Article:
Many of us drink a lot of coffee. Is all that coffee really bad for us? Should we be trying to drink less coffee? Or is coffee really good for us? Should we be drinking more coffee?
Many sober, law abiding people who would never dream of knowingly ingesting a mind- altering drug, actually consume one every day—caffeine!
Caffeine is so pervasive in our culture and in many other cultures that we often forget it is actually a drug that affects our brain. Caffeine is present in coffee, tea, many cola drinks and over the counter medications.
The most common way that most of us ingest caffeine is in the form of coffee. And some of us drink many cups of coffee in a day.
If you are one of those people who drinks a lot of coffee daily, you probably wonder what all that coffee is doing to you. Is coffee really bad for you, or is drinking coffee just a harmless vice? Can it be possible that coffee is actually good for us?
The research on coffee shows mixed results. Some studies show that drinking coffee increases the rate of heart attacks, while other studies have shown that drinking large amounts of coffee decreases the risk of diabetes.
There are nutritional advisers who claim that coffee makes us age faster, wears out our adrenal glands, and causes all sorts of untold damage to our cells.
Other researchers claim that coffee, especially if it’s freshly roasted and ground, is full of antioxidants, and therefore good for us. Most doctors say that drinking one or two cups of coffee a day is probably not harmful. And of course there are others who say we ought to avoid caffeine altogether.
The one thing that most researchers and most coffee drinkers agree on is that coffee can keep us awake at night and cause insomnia if we drink it late in the day.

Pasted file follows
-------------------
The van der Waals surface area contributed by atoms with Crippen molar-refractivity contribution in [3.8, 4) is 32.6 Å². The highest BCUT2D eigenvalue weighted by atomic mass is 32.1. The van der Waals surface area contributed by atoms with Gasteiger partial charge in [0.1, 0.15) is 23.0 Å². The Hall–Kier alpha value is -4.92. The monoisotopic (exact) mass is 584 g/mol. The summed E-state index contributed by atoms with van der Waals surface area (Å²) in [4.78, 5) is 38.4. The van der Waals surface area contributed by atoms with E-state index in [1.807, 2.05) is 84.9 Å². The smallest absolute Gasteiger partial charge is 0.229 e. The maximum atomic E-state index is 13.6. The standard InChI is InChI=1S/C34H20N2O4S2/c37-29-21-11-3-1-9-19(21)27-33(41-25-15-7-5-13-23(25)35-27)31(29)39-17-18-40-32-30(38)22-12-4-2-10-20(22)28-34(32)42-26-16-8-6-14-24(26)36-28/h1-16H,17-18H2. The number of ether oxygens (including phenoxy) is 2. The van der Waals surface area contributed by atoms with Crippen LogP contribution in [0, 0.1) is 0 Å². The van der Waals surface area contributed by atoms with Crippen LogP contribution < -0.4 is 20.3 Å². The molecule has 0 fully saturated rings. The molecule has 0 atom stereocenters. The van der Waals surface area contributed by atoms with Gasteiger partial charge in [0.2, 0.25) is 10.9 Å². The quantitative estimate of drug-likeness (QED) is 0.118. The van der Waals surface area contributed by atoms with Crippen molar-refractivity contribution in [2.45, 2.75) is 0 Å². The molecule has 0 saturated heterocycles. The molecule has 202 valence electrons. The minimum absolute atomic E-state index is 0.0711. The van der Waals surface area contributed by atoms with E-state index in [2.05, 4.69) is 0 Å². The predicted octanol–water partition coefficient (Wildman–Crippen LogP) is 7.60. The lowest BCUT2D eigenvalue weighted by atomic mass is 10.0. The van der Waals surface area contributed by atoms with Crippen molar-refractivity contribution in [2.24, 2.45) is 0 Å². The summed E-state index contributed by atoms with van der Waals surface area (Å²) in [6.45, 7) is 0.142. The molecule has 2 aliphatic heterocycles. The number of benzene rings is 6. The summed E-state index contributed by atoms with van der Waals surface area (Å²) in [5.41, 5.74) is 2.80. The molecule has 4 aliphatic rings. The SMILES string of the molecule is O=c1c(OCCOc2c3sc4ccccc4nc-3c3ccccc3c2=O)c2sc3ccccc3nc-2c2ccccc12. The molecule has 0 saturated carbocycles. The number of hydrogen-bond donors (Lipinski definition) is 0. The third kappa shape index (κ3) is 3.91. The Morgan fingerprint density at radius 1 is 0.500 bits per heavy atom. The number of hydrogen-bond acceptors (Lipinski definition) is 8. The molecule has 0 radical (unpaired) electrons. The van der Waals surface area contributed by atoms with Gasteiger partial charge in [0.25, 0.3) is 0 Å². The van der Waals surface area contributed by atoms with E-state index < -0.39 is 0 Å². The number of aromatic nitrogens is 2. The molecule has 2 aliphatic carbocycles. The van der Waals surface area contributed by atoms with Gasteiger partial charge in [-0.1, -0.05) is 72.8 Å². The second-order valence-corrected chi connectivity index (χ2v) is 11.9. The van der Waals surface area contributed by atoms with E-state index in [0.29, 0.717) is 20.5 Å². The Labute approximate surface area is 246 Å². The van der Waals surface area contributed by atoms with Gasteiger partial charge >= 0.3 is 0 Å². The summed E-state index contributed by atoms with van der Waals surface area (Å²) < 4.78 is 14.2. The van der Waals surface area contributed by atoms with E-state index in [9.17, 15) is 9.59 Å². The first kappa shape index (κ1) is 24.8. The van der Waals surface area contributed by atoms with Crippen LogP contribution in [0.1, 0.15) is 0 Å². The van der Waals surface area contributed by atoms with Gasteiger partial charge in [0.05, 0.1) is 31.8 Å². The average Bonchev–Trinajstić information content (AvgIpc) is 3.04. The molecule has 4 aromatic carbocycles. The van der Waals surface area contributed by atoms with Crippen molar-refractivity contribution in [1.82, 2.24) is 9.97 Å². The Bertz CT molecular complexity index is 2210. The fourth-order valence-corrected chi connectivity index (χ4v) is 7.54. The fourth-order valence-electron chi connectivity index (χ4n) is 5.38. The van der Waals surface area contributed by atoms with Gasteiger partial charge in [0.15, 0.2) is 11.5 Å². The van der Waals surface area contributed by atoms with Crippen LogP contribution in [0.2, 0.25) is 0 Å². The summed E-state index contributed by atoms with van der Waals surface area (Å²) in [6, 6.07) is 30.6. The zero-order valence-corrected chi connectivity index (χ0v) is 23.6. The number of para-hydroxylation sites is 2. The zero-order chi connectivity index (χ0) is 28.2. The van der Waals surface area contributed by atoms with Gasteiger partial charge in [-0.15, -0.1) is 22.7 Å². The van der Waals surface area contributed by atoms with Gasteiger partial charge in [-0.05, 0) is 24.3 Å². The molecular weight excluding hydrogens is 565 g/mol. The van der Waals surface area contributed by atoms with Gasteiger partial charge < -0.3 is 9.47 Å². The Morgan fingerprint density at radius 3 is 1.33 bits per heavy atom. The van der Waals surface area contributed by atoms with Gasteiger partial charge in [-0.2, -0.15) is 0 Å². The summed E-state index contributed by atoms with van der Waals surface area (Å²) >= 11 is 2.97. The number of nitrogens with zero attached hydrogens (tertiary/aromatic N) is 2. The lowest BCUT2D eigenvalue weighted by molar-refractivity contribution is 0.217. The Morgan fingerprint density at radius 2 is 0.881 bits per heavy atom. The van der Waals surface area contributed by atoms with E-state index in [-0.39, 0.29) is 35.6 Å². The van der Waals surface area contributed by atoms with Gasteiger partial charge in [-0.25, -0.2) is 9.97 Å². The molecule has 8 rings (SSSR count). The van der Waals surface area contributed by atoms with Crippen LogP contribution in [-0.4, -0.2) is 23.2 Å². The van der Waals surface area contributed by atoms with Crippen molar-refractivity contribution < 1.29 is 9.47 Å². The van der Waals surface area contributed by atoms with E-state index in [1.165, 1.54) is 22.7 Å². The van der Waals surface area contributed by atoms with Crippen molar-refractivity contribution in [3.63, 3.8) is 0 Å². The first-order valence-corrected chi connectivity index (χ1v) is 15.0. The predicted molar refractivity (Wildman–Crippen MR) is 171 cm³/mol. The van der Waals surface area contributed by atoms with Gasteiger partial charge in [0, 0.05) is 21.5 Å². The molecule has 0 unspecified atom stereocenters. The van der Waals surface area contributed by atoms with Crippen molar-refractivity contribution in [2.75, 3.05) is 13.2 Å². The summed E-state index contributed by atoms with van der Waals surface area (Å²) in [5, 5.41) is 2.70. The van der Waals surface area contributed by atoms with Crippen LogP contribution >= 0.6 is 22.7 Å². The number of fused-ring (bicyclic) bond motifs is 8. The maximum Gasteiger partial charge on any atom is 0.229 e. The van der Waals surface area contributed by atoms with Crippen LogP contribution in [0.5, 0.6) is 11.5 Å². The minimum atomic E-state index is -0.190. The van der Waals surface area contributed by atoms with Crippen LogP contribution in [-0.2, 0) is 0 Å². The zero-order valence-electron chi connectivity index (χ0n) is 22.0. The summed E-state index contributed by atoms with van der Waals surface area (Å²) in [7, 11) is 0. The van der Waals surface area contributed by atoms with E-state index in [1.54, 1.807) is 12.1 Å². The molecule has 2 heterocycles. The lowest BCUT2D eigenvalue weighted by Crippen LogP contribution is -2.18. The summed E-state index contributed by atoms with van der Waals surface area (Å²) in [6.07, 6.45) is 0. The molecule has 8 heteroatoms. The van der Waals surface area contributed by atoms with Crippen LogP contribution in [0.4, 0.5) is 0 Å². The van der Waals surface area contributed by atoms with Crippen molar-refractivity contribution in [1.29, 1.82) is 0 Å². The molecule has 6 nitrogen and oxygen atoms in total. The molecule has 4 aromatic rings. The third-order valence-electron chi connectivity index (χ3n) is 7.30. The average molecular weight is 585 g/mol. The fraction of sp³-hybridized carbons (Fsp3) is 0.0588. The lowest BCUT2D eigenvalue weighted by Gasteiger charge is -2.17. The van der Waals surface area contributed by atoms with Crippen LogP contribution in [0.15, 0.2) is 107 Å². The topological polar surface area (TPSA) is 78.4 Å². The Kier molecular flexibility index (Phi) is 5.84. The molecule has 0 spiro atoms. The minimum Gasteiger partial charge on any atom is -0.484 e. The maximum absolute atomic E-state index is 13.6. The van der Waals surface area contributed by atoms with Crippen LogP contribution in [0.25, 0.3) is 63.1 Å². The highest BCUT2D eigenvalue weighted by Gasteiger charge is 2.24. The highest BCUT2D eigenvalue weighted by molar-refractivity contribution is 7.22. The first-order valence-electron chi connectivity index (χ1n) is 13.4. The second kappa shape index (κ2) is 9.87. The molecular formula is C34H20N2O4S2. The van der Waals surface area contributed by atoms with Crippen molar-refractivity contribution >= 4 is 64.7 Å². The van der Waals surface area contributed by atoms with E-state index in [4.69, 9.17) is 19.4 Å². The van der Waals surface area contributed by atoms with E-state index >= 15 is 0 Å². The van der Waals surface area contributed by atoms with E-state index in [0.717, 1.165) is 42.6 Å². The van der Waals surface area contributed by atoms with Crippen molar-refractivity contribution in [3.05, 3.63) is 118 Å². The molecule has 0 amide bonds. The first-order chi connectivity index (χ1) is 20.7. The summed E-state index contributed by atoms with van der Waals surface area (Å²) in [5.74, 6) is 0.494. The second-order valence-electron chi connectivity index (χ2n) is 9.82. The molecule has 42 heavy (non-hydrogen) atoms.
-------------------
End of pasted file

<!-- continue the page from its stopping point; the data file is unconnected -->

Yet many of us drink coffee precisely because we want to boost up the activity of our brain cells, especially when we first wake up.
Many of us feel that we cannot really get going in the morning until we have had our first cup of coffee. We often continue to drink coffee throughout the day whenever our energy appears to be flagging and our brain seems to need additional help to think more clearly.
Does caffeine really enhance mental performance, or is that just a myth? Yes, caffeine does give a temporary boost to brain cells. But the amount required to improve mental performance is not very high. Even half a cup of coffee will be enough to give your brain a boost that lasts several hours.
Oddly enough, more caffeine is not necessarily better. In one test done when high-level executives were given the equivalent of fourteen cups of coffee in a day, they made their decisions faster, but the decisions were not of very good quality.
Not every person reacts to caffeine in the same way. Some people experience greater mental clarity, alertness and productivity after a cup of coffee. Other people become jittery, anxious, or depressed when they drink coffee. Although caffeine will keep most of us awake if taken at night, it does not have this effect in everyone.
In some older people, coffee or tea can improve memory and alertness enough to partly offset the effects of aging.
It is true that caffeine is mildly addicting for most people. Some people can quit using caffeine with absolutely no withdrawal symptoms, while others will feel headaches, fatigue, and experience cravings for caffeine for weeks.
Caffeine works by blocking one of the neurotransmitters–adenosine—which normally tells brain cells to calm down. Brain cells that have been affected by caffeine will remain excited and on high alert for several hours.
The most noticeable negative effect of caffeine is that it can interfere with sleep. In most people, drinking coffee, tea or cola in the late afternoon or in the evening will cause insomnia.
If you are particularly affected by caffeine, you will find that the quantity and quality of your sleep will be greatly reduced. This can set off a vicious cycle, where you feel so tired all the next day that you drink a lot more coffee just to try to feel awake.
If this is happening to you, cut back on the amount of coffee you consume each day. You may experience fewer withdrawal symptoms if you cut down gradually. You may wish to substitute green tea for some of your cups of coffee. Green tea has some caffeine, but not as much as coffee.
Better yet, consider substituting exercise for some of those cups of coffee. If you can’t leave your workplace, at least get up from your chair periodically.
Do a few stretches, walk around a bit, and jump up and down a few times. Take some deep breaths. A little exercise break can revitalize your brain without giving you the caffeine jitters.
Remember that your brain won’t really benefit from more than one or two cups of coffee in a day.